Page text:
Best Answer

A Proof, 2-column proofs for geometry are common.

Q: What is a logical argument in which each statement made is supported by a statement that is accepted as true?

Write your answer...

Submit

Still have questions?

Continue Learning about Math & Arithmetic

A logical chain of steps, supported by postulates,defentions, and theroems, to prove a statement is true. -ERA -2-

A flow proof is a proof that uses arrows to show the flow of a logical argument.

A decision or argument based on sound reasoned argument which can be proved - logical.

This describes one kind of statement that can appear in a logical syllogism or argument. If a given argument A is true, then it follows that argument B must be true. It does not automatically follow that if B is true, then A must be true.'All living humans are breathing animals' is true. [If you are a living human (A) you breathe (B).'All breathing animals are therefore human' is not true. [If you breathe (B) you are a living human (A).

No, theorems cannot be accepted until proven.

Related questions

A logical argument in which each statement is backed up by a statement that is accepted as true is a proof.

A logical argument in which each statement is backed up by a statement that is accepted as true is a two column proof.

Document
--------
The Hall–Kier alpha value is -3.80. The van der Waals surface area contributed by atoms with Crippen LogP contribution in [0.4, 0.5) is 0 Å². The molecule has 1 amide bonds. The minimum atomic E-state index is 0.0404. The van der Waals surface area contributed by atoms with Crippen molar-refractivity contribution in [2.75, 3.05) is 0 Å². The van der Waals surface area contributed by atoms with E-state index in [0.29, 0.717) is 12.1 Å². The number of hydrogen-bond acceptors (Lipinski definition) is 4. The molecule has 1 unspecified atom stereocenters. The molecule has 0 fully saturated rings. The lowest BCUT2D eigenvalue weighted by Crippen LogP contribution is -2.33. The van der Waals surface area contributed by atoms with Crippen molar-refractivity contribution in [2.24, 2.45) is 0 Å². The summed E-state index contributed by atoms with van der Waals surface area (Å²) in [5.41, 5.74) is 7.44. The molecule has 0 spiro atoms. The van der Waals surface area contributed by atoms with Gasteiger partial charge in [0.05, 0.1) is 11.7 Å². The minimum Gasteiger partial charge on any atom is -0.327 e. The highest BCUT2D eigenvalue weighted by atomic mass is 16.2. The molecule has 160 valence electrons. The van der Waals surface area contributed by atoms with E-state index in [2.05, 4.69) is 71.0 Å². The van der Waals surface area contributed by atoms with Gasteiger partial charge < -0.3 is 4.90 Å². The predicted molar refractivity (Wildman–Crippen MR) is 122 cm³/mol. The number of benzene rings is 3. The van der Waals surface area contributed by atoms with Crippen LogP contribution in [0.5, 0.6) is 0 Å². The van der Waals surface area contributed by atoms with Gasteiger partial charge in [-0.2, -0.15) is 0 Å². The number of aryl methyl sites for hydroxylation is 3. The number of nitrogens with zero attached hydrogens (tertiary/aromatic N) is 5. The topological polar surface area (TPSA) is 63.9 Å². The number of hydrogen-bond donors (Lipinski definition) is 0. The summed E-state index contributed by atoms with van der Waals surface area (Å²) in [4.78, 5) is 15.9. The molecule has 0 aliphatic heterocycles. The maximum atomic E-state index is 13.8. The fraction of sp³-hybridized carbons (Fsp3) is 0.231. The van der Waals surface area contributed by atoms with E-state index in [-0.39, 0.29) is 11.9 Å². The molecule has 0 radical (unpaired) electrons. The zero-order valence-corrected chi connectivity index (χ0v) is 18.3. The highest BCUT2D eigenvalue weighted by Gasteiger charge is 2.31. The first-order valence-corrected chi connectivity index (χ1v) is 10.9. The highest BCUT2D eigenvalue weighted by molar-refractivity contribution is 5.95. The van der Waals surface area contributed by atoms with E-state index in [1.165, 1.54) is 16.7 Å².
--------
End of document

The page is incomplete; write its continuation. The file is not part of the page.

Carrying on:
No, there is no logical argument that is more supported or logically sound than an atheist's. If there was, it likely would be well known.

Argument

No, "I said so" is an improper response to an argument, especially when you need to prove a point. Consider responding with a logical or factual statement, and backup your statement with a reputable source.

A ad-hominem argument is a logical facilities. This is when the audience are focus on he argument.

consists of a logical chain of steps supported by accepted truths.. Plato ;)

They weaken an argument

Opposing

A logical chain of steps, supported by postulates,defentions, and theroems, to prove a statement is true. -ERA -2-

A logical sequence in an argument is a way to prove a step has a logical consequence. Every proposition in an argument must be tested in this fashion to prove that every action has a reaction.

A deductive argument is an argument in which the conclusion necessarily follows from the premises by logical necessity.